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«Thu Thi Nguyen*, Lokman Mia, Allen Huang Department of Accounting, Finance and Economics, Griffith Business School Griffith University, Australia ...»

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13 Insert Figure 5 here The results run contrary to our expectations for SOEs with regard to the relationship between the use of MAS information and managerial performance (β2). It was stronger than that in POEs and FOEs. According to Hartmann and Moers (1999), testing the differences in ‘strength’ of the relationships between variables is based on the ‘clouds’ of observations (scatter diagrams). The use of MAS information and managerial performance in SOEs had a higher correlation than in POEs and FOEs since the cloud of observations in SOEs was narrower (data are not presented in this paper, but are available from the authors). However, the differences among three groups were not significant (zobs 1.24, one-tailed; see Table 7 and Figure 4).

5. DISCUSSIONS AND CONCLUSION

This study examined the effects of reward systems on the use of MAS information and managerial performance. It also studied the mediating role of the use of MAS information in the relationship between reward systems and managerial performance. In addition, the impact of ownership type on the relationships was analysed.

To our knowledge, it is the first study that evaluates the relationships between reward systems, the use of MAS information and managerial performance under the influence of ownership type.

5.1 Summary of findings The results can be summarised as follows.

Our findings show a positive relationship between reward systems and the use of MAS information in Vietnamese enterprises. This is in line with previous arguments that a strong link between rewards and performance targets might encourage managers to use more broad scope MAS information in making decisions to fulfill these targets (Sprinkle, 2003, van Veen-Dirks, 2010, Fullerton and McWatters, 2002). Regarding the relationship between the use of MAS information and managerial performance, the results show the more that managers used broad scope MAS information the higher the performance they achieved (Mia and Clarke, 1999, Chong and Eggleton, 2003, Chong, 2004, Mia, 1993). We also found a positive relationship between reward systems and managerial performance, and a positive mediating role of the use of MAS information on this relationship. The findings improve the understanding of positive direct effects of reward systems and the use of MAS information on managerial performance in Sprinkle (2000). In addition, the evidence for positive indirect effects of reward systems on managerial performance via the use of MAS information was also provided.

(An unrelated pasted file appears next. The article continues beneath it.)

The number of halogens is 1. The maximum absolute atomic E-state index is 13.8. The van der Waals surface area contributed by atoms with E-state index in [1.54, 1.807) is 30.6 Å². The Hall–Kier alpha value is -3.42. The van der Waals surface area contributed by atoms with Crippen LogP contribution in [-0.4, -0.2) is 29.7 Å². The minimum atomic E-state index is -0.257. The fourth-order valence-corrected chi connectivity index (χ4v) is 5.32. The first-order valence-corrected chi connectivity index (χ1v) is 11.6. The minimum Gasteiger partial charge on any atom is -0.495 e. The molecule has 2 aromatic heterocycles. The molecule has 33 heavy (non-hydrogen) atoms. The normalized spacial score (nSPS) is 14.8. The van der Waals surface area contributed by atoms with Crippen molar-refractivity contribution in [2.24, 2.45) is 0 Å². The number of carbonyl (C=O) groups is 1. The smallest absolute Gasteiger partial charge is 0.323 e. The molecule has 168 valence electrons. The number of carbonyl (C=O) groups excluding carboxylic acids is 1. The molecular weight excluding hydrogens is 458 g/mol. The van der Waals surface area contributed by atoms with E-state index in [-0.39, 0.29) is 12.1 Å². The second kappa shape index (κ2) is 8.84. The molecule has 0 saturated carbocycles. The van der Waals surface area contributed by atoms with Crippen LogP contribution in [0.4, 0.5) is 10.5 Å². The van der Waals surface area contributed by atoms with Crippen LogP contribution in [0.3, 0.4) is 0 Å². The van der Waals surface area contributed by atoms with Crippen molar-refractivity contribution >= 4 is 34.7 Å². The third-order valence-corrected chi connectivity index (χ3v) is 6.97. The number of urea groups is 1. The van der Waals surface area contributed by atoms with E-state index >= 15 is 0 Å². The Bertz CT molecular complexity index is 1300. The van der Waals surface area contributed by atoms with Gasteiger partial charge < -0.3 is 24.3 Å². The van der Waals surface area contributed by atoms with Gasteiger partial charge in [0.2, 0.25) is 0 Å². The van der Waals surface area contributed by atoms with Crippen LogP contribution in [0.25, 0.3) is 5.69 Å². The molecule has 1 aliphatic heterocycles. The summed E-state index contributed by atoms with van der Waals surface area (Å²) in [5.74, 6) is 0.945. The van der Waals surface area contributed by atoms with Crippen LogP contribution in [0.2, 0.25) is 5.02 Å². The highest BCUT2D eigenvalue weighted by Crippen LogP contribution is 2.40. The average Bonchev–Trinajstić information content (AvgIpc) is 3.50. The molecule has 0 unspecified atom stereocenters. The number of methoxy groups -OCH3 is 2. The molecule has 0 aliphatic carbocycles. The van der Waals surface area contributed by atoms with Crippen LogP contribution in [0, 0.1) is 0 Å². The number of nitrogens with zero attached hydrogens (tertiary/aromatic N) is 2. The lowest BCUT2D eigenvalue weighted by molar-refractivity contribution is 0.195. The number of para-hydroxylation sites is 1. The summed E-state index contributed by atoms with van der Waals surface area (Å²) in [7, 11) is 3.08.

The findings of this study provide the first evidence for the impact of ownership type on the use of MAS information and the link between rewards and performance, as well as on their effect on managerial performance in Vietnamese enterprises. In particular, managers in SOEs assessed the link between rewards and performance targets in their companies, their use of MAS information and performance as being less significant than that of their counterparts in POEs and FOEs. However, the correlation between the use of MAS information and managerial performance in SOEs was higher than that in POEs and FOEs. This unexpected result might be attributed to the high level of instability in SOEs’ business environment in the 2000s and 2010s. The process of conversion of state-owned enterprises into corporations (equitisation) occurred rapidly at this time due to pressure from international donors, such as the World Bank and the IMF (World Bank, 2001). All state enterprises had to be transformed into one-member limited companies or corporations by July 2010 and had to operate under the same law, Enterprise Law, as other organisations, instead of under the Law on State Enterprise 14 prior to July 2010 (Pham, 2010, Sjöholm, 2006, Vietnamese Government, 2006). Since then, the state companies with poor performance have been privatised.